An experiment conducted by psychologist Richard Nisbett suggests that Chinese and American people analyse scenes differently. The Americans focused on the main object in the picture, while the Chinese took a more holistic approach, and examined more of the visual context.
Traditionally, Western societies are characterised as ‘individualistic’ and Eastern societies as ‘collectivist’, suggesting that in countries like China and Japan, the focus is on society as a whole, rather than each person’s individual characteristics.
Some have suggested that this reflects the different philosophical traditions of these cultures, with the West tending to approach problems by analytically breaking them down into component parts, and the East looking at problems in their wider context.
Nisbett’s experiment suggests that this tendency may influence mental function even on the unconscious level, as his effect was found when participants were simply asked to view pictures, while their eye movements were tracked with an infra-red camera.
Importantly, the participants were unaware of the full intention of the experiment, and were told they were taking part in a study to test memory for pictures.
Why the picture of the Chinese girl? I just thought she looked beautiful.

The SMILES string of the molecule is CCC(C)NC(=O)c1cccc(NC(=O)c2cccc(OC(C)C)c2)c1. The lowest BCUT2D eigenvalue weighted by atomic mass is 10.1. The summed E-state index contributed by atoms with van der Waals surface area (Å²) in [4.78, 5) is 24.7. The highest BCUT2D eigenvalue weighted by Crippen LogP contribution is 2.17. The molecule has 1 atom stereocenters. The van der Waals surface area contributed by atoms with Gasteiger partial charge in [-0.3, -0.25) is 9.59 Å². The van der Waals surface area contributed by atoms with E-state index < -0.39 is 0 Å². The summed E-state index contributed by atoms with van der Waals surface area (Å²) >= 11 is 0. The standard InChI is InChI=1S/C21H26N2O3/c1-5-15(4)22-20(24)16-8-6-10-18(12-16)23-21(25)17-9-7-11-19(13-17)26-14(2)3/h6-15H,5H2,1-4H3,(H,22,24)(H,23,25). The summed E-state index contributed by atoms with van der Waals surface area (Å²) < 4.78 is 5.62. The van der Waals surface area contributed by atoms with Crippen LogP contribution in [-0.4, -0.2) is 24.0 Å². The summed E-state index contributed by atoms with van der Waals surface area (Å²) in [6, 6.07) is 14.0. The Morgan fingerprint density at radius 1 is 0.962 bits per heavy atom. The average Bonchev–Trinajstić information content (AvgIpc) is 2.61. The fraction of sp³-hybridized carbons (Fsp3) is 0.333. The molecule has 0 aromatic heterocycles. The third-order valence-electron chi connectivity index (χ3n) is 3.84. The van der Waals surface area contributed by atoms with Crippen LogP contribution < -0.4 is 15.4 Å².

Link to write-up from Science (with good example of eye-tracking result).
Link to New Scientist story.
Link to Scientific American story.
2 thoughts on “Chinese and Americans differ in visual analysis”
Maybe I am being too simplistic here, but couldn’t most of the difference be tracked down to something so basic as the writing systems?
I believe other studies have occasionally shown how levels of literacy (e.g. reading/tv-watching) may impact general perception of objects… It doesn’t sound far-fetched then to imagine that radically different reading habits influence mental functions differently too.
The visual approach to hanzi/kanji reading is very much unlike alphabet reading… Oddly enough, native readers hardly ever consider the composing elements of a Chinese character, but instead subconsciously look at the general shape to extract the meaning and pronunciation. Even assuming a certain degree of grouping to alphabet reading (e.g. an entire word instead of composing letters), it is nowhere near the level.
Likely, this could also be attached to the traditionally holistic attitude found in Eastern philosophy, compared to Western analytical thought. But wouldn’t it then become a cause rather than a consequence of this phenomenon?
Dr. Dave – Nisbett agrees with you – he is saying that the differences in perception IS a product of culture (of which language and philosophy is a function). Take a look at this article:
Nisbett, R. E., Peng, K., Choi, I., & Norenzayan, A. (2001). Culture and systems of thought: Holistic versus analytic cognition. Psychological Review, 108(2), 291-310.